The first radio broadcast in Ireland happened on April 25th 1916 from what is now the Grand Central on O’Connell Street.
A message in Morse Code was broadcast to alert the world that the Easter Rising had begun in Ireland.
The dramatic story of the birth of Irish radio during the 1916 Rising will be re-enacted on air simultaneously by 37 radio stations nationwide on Monday, April 25 at 5.30pm, one hundred years to the original date and exact time of the declaration of the Irish Republic, Ireland’s first broadcast to the nation and the world.
In a joint initiative between RTE Radio and the Independent Broadcasters of Ireland (IBI) a highly evocative 80 second morse code themed radio experience devised by Dublin based creative agency Boys and Girls (www.boysandgirls.ie) and titled “The Sound of Sixteen” imagines the battling sounds and dangerous atmosphere of the times.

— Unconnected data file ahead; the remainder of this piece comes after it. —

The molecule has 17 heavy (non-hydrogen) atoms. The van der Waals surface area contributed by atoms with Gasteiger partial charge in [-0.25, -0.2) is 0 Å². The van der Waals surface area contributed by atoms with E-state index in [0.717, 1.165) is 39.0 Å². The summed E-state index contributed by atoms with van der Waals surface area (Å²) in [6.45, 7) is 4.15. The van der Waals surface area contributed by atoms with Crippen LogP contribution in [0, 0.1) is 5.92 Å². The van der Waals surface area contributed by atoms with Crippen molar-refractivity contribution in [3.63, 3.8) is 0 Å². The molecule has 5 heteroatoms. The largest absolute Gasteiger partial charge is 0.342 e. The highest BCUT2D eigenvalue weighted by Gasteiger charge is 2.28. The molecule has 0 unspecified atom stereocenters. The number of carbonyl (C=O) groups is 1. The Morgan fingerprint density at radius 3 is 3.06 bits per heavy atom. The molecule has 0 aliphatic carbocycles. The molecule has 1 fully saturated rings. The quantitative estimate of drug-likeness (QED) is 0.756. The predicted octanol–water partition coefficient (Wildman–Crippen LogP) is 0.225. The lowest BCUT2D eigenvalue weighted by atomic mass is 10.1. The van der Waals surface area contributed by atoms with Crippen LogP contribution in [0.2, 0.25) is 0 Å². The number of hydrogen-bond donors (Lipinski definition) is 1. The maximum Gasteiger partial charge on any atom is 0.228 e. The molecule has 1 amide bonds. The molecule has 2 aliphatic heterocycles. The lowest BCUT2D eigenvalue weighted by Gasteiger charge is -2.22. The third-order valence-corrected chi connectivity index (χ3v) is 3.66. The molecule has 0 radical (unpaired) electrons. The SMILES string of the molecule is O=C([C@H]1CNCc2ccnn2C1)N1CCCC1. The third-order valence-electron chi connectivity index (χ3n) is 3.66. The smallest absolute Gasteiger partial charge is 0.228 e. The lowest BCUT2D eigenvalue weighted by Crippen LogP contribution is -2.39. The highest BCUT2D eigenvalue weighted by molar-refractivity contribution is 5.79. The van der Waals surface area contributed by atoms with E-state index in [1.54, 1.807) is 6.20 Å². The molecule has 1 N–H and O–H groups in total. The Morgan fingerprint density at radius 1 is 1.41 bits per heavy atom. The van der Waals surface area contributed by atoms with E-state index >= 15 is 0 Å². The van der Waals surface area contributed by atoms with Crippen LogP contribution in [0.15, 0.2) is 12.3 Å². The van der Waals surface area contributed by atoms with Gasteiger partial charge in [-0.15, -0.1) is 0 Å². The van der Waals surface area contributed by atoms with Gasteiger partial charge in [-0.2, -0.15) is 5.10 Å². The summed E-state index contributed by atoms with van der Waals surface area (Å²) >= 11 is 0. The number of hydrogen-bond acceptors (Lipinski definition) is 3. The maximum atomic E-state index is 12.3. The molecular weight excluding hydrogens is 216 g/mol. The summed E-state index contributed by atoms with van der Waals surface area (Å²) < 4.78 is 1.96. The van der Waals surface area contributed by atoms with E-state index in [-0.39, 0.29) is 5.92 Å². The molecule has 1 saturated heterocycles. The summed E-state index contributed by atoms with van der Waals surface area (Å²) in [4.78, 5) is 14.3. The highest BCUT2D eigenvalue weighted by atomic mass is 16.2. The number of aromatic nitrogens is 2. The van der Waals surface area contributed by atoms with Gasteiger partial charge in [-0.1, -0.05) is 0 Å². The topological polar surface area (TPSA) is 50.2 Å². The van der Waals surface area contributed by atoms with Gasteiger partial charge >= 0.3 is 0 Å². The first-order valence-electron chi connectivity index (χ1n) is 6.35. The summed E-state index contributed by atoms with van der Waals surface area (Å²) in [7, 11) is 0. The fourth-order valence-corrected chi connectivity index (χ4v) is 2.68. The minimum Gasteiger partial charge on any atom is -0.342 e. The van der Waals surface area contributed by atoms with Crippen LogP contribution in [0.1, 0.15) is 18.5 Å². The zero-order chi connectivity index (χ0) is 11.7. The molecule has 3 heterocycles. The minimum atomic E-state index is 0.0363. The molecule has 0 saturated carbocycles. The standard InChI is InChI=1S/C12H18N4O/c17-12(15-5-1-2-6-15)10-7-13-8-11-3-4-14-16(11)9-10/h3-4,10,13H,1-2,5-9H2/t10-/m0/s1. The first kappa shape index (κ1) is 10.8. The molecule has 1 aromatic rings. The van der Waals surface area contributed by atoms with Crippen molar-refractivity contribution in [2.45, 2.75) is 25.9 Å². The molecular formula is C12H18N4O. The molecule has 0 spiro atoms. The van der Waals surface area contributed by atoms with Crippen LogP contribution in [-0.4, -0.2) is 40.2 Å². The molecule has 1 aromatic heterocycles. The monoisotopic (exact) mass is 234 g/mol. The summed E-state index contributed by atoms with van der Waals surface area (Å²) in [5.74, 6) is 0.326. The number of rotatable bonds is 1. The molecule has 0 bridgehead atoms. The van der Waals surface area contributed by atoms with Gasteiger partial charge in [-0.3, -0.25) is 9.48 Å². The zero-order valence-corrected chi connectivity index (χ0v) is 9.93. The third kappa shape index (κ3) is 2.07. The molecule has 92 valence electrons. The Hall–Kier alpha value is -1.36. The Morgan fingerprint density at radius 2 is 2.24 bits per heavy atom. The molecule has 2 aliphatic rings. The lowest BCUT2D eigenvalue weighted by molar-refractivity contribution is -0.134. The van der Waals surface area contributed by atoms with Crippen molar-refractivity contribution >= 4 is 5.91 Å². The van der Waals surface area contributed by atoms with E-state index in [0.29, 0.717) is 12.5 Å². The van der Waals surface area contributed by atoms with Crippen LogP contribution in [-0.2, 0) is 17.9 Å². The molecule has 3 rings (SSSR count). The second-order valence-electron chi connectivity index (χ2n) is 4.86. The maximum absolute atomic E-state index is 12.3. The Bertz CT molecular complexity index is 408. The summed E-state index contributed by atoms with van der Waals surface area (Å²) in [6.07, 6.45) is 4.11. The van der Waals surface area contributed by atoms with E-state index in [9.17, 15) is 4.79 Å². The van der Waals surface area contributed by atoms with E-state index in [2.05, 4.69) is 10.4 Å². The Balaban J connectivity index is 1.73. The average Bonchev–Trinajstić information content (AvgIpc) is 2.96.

It also reprises the morse code message written by James Connolly and transmitted by Marconi operator David Burke. That first Easter Tuesday message read:” Irish Republic declared in Dublin today. Irish troops have captured city and are in full possession. Enemy cannot move in city. The whole country rising.”
The broadcast took place 190 metres from the GPO at what was then The Wireless School of Telegraphy at 10-11 Sackville Street (now O’Connell Street). The full story of the drama that unfolded around the build up to the first broadcast (and subsequently) is told at www.thesoundofsixteen.ie.